beaten. At least a hundred small craft,
with a number of junks, lay in the har
bor of Uraga and thence to the head
land, there were two hundred boats, ly
ing close in-shore.
I examined the fortifications frequent
ly aud carefully, through a glass, and
found that their strength had been great
ly exaggerated- Two of them appeared
to have been recently made, and on a
bluff, half inclosing the little harbor of
U raga on the east, there was another,
still in the course of construction. Be
tween this and the headland, there were
three batteries, and at the extremity one
making five in all. The embrasures
were so large that from our position a
good marksman might in a short time
have dislodged every one of their guns.
The chief post was the central battery,
near which was a village, aud several
buildings of a large size, apparently arse
nals or barracks.
Every morning and evening, when the
air was clear, we had a distinct view of
the famous volcanic peak of Fusiyamnia
rising in the western heaven, high above
the hills, and sixty miles away. In the
evenings its solitary cone, of a pale vio
let hue, was defined with great beauty
against the rosy flush of sunset, but in
the morning, when the light fell full up
on it, we could see the scars of old erup
tions, and the cold ravines of snow on
its northern side. It is the highest
mountain in Japan, and estimated to
be twelve or thirteen thousand feet
above the sea-level.
On the morning after our arrival, the
J apanese put up a false battery of black
canvass, about a hundred yards in I ngth
on tne shore south of Uraga. There
was no appearance of guns, but with a
glass I saw two or three companies of
soldiers, in scarlet uniform, riding
through the groves in the rear. In most
of the batteries they also erected canvass
screens behind the embrazurcs—with
what object it was difficult to conceive.
These diversions they repeated so often
during our stay, that at last we ceased to
regard them; but it was amusing to hear
some of our old quarter-masters now and
then gravely report to Capt. Buchanan:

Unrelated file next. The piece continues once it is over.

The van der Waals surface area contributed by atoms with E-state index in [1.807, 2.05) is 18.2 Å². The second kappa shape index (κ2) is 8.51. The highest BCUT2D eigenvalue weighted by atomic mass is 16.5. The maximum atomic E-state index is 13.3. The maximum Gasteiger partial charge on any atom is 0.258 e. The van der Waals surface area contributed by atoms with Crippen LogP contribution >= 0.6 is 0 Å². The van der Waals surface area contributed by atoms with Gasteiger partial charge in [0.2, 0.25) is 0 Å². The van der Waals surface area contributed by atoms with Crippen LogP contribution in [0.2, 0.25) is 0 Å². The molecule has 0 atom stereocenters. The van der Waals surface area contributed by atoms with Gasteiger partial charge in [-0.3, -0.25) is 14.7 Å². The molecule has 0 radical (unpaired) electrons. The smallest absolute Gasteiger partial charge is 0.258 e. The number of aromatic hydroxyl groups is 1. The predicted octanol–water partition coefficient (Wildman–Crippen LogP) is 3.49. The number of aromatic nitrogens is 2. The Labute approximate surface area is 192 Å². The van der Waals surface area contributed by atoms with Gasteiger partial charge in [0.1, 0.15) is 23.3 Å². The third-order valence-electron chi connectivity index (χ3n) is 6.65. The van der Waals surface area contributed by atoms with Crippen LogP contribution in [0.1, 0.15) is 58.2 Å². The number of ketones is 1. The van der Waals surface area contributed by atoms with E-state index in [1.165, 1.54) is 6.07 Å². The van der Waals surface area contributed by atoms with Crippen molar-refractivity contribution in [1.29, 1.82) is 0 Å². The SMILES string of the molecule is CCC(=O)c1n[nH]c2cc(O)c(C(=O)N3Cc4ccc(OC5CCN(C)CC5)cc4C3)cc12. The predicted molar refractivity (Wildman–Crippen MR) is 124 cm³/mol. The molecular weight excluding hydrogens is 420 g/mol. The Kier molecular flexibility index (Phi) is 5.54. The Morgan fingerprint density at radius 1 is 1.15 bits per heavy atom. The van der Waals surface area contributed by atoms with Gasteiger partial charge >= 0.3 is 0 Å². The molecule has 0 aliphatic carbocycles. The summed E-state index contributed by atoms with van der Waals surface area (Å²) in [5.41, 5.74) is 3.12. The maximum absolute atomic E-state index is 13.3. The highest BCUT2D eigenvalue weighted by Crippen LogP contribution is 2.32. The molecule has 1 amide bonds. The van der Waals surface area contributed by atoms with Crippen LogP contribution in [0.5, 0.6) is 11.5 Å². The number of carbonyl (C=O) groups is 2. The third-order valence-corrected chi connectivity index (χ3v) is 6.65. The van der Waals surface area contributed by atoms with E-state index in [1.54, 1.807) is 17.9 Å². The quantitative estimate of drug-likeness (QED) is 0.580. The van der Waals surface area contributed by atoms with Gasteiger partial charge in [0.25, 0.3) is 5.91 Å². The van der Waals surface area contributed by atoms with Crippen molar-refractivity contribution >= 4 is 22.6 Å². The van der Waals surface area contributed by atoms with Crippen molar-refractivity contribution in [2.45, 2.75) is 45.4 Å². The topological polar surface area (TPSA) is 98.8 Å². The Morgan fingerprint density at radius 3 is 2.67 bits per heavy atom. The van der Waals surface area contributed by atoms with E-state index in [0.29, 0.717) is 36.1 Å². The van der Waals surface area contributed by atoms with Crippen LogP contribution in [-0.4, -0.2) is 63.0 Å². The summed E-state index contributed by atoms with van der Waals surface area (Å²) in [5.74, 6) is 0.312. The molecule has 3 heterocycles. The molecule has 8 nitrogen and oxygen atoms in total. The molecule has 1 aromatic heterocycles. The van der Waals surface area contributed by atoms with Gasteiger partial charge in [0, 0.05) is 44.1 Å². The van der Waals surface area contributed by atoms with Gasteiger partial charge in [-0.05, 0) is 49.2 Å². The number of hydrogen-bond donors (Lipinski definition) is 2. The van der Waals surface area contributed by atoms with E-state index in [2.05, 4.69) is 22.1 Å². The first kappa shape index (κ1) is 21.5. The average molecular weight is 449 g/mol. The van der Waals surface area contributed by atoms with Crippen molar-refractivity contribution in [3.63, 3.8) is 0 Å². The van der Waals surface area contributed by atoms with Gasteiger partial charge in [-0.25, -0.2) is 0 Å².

‘‘Another dnngVcc fort thrown up Sir!”
On Satuday morning a surveying ex
pedition, consisting of one boat from
each ship, under the charge of Lieut.
Bent, of the Mississippi, was sent for the
purpose of sounding up the bay. The
other officers were Lieut. Guest, of the
Susquehanna, Lieut. Balch, of the Ply
mouth, and Mr. Madigan, Master of the
Saratoga. The boats carried, in addi
tion to the usual ensign, a white flag at
the bow, aud were fully manned with
armed seamen. They ran up the bay
to a distance of about four miles, and
found everywhere from thirty to forty
three fathoms of water. The recall was
then hoisted, and a singal gun fired, to
bring them back. In the afternoon they
sounded around the bight of Uraga,
keeping about a cable’s length from the
shore. They found five fathoms of wa
ter at this distance, though nearer to the
beach there were occasional reefs. Mr.
Heine, the artist, obtained a panoramic
sketch of the shore, with the batteries,
villages and other objects in detail. On
approaching the forts the soldiers at first
came out, armed with matchlocks, but as
the boats advanced nearer, they retired
within the walls. The forts were all of
very rude and imperfect construction,
and all together only mounted fourteen
guns, none of which were larger than
nine-pounders. The whole number of
soldiers seen was about four hundred, a
considerable portion of whom were arm
ed with spears. Their caps and shields
were lackered, and glittered in the sun
like polished armor. The carriages of
guns were also lackered. The embras
ures were so wide that the guns were
wholly unprotected, while they were so
stationed that the forts could be storm
ed from either side, with very little risk
to the assaulting party. The parapets
were of earth, and about twelve feet in
thickness, and the barracks in the rear
were of wood. Indeed, the whole
amount of the Japanese defences ap
peared laughable, after all the extrava
gant stories we bad heard.
Mr. Madigan approached, at one place
to within a hundred yards of the" shore.
Three official personages were standing
upon a bank of earth, when some one in
the boat raised a spy-glass to get a near
er view of them. No sooner did they
behold the glittering tube pointed at
them than they scrambled down as quick
ly as possible, and concealed themselves.
There were three boat-loads of soldiers
near the shore, who made signs to him
to keep off, but be answered them by
pointing out the way he intended to go.
Thereupon they put off and bore down
upon him so rapidly that he at first
thought they intended to run into him,
and ordered his men to trail their oars
and put caps on their carbines. The
boats stopped at once, and made no at
tempt to interfere with the cutter’s
To be continued.
SATURDAY, DEC. 17, 1853.
Removal. —-We Lave removed to our
new Office, —next door West of the
Court Room, on Washington street.
Notice. —Messrs Yancy & Roberts
are our authorized agents in Sonora, to
receive subscriptions, advertisements and
job work, and receipt for the same.
At a first glance, at the news from
President Walker’s camp, it would ap
pear that the New Republic had been
blotted from among the nations of the
earth, and that the tide of adversity had
swept the brave pioneers into oblivion,
wrapt in a winding sheet of “glory.’’—
But upon a more critical examination,